By Leah Garber
Today marks the 25th anniversary of the assassination of Israel’s Prime Minister Yitzhak Rabin. With his casual gaze and distinctive forelock (in his younger days), Rabin was the quintessential sabra, a genuine Zionist, a military leader, a political warrior, and a Nobel Peace Laureate who truly lived and died for the Jewish State.
At the time, hundreds of thousands of Israelis grieved, joined by Jews and leaders from throughout the world. More than mourning Rabin alone, we mourned the piece of Israel’s soul that died with him. His assassination tore a hole in our country, an open wound that still bleeds, refusing to heal, even after 25 years.
Like the contentious atmosphere in today’s United States, whose citizens just elected the country’s next leader, Rabin’s tenure as prime minister was marked by a divisiveness between peace-niks and opponents of any compromises, creating an atmosphere that overflowed with mutual hostility, accusations, and an urgent sense that the country, as a result of the Oslo Accords, was on the verge of greatness—or disaster.
Today, too, the ongoing pandemic, government instability, and multiple elections once again have led to growing rifts in our society. Wind refuses to dispel the heavy dust of summer, clearing the way for fresh air. Despite the beginning of the rainy season, on many levels, it is still hot and steamy here in Israel.
But not all is lost. Under their wings, autumn’s migratory birds carry a new message, and it is one of reconciliation and peace.
Israel is on the verge of a new era. Shimon Peres, z”l, Rabin’s political partner, dreamed of a New Middle East, and that dream that is taking shape now in our troubled part of the world.
Following the historic peace agreement among Israel, the United Arab Emirates, and Bahrain, Sudan announced last week that after many years of animosity, it, too, will join The Abraham Accords and follow the road to peace by normalizing its relationship with Israel. Other countries in the Middle East also are expected to enter the tent that Abraham, our common ancestor, built more than 7,000 years ago, and into which he welcomed everyone, Hebrews and Arabs, to join his feast as brothers and sisters.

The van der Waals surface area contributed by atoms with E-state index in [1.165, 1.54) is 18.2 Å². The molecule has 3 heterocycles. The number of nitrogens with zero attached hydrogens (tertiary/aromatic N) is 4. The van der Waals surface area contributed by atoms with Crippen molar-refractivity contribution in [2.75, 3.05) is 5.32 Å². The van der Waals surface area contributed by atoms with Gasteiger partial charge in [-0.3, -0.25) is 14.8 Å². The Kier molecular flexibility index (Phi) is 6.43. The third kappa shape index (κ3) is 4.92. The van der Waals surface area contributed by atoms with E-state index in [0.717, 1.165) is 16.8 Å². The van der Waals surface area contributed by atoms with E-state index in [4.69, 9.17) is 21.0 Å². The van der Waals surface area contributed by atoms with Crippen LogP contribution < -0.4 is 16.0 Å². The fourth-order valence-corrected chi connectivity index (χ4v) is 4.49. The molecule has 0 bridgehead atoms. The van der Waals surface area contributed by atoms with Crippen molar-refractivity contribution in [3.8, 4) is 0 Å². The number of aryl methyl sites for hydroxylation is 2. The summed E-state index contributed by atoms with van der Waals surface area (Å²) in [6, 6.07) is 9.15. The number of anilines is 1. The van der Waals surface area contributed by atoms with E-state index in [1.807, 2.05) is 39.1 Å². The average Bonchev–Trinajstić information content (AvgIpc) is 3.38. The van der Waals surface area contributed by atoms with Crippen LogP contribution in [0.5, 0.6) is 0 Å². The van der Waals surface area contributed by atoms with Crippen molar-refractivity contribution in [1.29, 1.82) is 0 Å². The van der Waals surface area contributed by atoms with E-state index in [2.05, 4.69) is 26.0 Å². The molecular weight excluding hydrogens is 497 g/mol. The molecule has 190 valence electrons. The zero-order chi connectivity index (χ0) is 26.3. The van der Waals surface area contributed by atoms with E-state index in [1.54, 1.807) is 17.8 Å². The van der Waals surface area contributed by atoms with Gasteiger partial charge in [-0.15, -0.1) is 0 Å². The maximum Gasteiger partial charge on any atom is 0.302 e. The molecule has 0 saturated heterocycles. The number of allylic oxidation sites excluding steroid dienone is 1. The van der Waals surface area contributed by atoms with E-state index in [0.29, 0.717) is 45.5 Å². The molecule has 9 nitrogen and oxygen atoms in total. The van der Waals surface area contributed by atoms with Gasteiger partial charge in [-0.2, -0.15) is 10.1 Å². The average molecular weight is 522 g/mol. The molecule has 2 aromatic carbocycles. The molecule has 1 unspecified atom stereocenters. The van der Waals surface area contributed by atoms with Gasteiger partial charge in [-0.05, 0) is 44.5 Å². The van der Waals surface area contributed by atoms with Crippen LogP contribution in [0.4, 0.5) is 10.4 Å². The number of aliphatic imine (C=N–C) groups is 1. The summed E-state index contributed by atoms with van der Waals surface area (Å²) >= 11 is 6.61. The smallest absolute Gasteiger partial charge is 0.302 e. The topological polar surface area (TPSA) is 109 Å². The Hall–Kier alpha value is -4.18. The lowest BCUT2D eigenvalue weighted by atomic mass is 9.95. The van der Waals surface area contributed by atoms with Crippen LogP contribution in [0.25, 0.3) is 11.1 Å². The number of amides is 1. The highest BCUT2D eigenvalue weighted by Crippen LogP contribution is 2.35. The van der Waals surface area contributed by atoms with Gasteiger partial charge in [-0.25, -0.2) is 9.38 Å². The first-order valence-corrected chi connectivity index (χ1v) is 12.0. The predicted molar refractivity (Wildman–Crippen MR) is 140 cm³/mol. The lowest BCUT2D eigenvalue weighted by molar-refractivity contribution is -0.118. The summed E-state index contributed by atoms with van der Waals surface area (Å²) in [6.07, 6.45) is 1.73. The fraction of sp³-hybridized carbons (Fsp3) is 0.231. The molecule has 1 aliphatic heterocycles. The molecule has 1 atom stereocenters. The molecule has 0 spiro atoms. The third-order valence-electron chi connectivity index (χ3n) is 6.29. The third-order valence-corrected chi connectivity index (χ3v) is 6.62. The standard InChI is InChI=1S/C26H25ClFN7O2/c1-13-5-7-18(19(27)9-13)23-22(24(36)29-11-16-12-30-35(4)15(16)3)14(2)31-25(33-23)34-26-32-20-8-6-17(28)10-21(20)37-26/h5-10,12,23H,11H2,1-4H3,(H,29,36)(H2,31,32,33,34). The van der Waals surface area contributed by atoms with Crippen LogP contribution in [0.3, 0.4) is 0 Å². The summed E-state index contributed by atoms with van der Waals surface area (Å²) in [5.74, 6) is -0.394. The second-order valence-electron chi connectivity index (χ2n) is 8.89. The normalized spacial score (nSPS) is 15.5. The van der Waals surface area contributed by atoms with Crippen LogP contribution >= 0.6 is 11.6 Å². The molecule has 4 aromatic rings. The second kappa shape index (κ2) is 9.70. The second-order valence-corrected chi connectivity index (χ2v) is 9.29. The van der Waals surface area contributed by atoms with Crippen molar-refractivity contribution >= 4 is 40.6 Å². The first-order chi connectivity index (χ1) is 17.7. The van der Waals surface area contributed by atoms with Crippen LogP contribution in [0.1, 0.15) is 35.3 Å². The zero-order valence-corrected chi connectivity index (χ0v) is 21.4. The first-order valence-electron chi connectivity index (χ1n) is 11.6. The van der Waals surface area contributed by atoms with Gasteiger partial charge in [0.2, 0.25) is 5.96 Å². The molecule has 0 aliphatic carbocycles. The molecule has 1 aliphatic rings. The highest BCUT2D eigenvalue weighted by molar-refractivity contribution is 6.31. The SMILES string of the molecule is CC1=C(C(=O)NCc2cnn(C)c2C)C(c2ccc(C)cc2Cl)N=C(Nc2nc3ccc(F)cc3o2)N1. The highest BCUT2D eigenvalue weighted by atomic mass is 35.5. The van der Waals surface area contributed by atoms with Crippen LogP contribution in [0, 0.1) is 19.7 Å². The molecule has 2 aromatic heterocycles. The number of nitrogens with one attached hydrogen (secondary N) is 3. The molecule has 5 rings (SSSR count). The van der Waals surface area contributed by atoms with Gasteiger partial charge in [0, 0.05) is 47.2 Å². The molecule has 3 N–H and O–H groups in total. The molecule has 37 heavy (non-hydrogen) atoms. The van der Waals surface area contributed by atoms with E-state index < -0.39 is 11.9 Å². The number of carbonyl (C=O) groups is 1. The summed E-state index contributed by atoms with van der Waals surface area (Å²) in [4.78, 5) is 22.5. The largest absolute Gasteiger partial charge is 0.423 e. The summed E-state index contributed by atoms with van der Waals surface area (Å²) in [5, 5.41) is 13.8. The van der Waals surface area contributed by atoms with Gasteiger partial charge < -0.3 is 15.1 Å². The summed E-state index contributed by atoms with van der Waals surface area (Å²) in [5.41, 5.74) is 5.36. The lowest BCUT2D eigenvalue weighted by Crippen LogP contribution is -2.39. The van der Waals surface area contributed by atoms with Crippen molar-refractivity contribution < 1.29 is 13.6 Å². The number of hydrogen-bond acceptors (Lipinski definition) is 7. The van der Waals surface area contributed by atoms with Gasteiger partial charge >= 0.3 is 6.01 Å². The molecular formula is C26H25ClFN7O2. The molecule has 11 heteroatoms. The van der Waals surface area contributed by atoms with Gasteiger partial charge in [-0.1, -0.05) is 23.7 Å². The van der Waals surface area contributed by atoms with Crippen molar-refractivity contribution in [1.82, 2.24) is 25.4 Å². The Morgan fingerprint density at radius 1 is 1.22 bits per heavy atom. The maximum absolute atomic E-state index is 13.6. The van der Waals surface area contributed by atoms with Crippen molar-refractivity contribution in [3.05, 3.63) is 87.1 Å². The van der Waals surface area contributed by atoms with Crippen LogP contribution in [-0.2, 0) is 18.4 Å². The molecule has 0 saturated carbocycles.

In this spirit of breaking down walls and barriers, Jews from throughout the world are preparing to convene to hear and question and dialogue with an array of voices from across the political spectrum as part of the Z3 Project, an initiative of the Oshman Family JCC in Palo Alto, California. Since its inception in 2015, the Z3 Project has been bringing speakers and participants together to create a new way for Diaspora Jews and Israelis to engage in the 21st century. It aims to honor the diversity of our Jewish voices, even as it works to build the unity and equality of the Jewish People and our common future in a better, stronger Jewish world.
This year, as one of the silver linings of the COVID-19 pandemic, we’re scaling the Z3 Project globally, and we hope to reach thousands of Jews in locales across the world. Mark your calendars now for the week of Hanukkah—December 10-17, 2020, and plan to join us for some fascinating, critical conversations and a true celebration of Jewish diversity.
If we learned anything from Rabin’s assassination, it is that we must allow our political differences to surface in democratic, respectful ways so we can aspire to grow and move forward together as a people.
Throughout the eight nights of Hanukkah—and while tuned into this year’s Z3 conference— Jews around the globe will light the holiday’s candles. May these collective lights illuminate the beauty of our people and all humanity, reminding us of Rabin’s flame of hope and flame of peace, and may he be forever remembered for his contributions and sacrifices.
In the spirit of hope and unity that Rabin personified, enjoy this beautiful rendition of “Jerusalem of Gold,” sung by female cantors from around the world. With their voices, they glorify Israel’s capital, the heart and soul of all the Jewish People.
Leah Garber is a vice president of JCC Association of North America and director of its Center for Israel Engagement in Jerusalem.